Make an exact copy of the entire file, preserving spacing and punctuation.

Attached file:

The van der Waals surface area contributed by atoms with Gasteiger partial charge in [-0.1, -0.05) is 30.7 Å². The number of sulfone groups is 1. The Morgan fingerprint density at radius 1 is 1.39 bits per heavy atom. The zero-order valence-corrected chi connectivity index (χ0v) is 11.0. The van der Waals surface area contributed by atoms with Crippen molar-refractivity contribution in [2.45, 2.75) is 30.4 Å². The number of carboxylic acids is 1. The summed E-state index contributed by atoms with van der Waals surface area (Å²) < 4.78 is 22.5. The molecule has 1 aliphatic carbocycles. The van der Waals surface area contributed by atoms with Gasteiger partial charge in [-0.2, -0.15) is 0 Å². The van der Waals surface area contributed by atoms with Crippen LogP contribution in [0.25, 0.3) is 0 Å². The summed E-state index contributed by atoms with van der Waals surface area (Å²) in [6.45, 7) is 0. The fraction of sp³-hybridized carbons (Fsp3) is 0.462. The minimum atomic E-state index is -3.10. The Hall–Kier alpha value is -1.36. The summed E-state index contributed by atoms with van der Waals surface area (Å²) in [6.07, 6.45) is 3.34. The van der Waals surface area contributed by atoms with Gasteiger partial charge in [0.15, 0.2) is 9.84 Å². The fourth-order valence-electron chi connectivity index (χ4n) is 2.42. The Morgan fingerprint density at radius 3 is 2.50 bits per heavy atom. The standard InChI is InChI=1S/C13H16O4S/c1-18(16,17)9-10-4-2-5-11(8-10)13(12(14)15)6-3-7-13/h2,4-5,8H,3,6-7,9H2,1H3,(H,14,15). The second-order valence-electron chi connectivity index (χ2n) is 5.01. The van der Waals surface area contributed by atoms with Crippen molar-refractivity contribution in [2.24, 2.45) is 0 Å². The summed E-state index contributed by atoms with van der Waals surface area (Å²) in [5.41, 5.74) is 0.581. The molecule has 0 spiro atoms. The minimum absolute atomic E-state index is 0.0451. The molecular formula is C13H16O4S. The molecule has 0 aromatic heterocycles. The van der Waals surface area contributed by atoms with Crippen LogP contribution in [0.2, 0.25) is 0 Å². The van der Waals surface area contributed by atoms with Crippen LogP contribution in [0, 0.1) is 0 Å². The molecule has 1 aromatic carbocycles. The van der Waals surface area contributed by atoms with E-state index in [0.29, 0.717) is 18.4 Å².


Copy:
The van der Waals surface area contributed by atoms with Gasteiger partial charge in [-0.1, -0.05) is 30.7 Å². The number of sulfone groups is 1. The Morgan fingerprint density at radius 1 is 1.39 bits per heavy atom. The zero-order valence-corrected chi connectivity index (χ0v) is 11.0. The van der Waals surface area contributed by atoms with Crippen molar-refractivity contribution in [2.45, 2.75) is 30.4 Å². The number of carboxylic acids is 1. The summed E-state index contributed by atoms with van der Waals surface area (Å²) < 4.78 is 22.5. The molecule has 1 aliphatic carbocycles. The van der Waals surface area contributed by atoms with Gasteiger partial charge in [-0.2, -0.15) is 0 Å². The van der Waals surface area contributed by atoms with Crippen LogP contribution in [0.25, 0.3) is 0 Å². The summed E-state index contributed by atoms with van der Waals surface area (Å²) in [6.45, 7) is 0. The fraction of sp³-hybridized carbons (Fsp3) is 0.462. The minimum atomic E-state index is -3.10. The Hall–Kier alpha value is -1.36. The summed E-state index contributed by atoms with van der Waals surface area (Å²) in [6.07, 6.45) is 3.34. The van der Waals surface area contributed by atoms with Gasteiger partial charge in [0.15, 0.2) is 9.84 Å². The fourth-order valence-electron chi connectivity index (χ4n) is 2.42. The Morgan fingerprint density at radius 3 is 2.50 bits per heavy atom. The standard InChI is InChI=1S/C13H16O4S/c1-18(16,17)9-10-4-2-5-11(8-10)13(12(14)15)6-3-7-13/h2,4-5,8H,3,6-7,9H2,1H3,(H,14,15). The second-order valence-electron chi connectivity index (χ2n) is 5.01. The van der Waals surface area contributed by atoms with Crippen molar-refractivity contribution in [2.24, 2.45) is 0 Å². The summed E-state index contributed by atoms with van der Waals surface area (Å²) in [5.41, 5.74) is 0.581. The molecule has 0 spiro atoms. The minimum absolute atomic E-state index is 0.0451. The molecular formula is C13H16O4S. The molecule has 0 aromatic heterocycles. The van der Waals surface area contributed by atoms with Crippen LogP contribution in [0.2, 0.25) is 0 Å². The van der Waals surface area contributed by atoms with Crippen LogP contribution in [0, 0.1) is 0 Å². The molecule has 1 aromatic carbocycles. The van der Waals surface area contributed by atoms with E-state index in [0.29, 0.717) is 18.4 Å².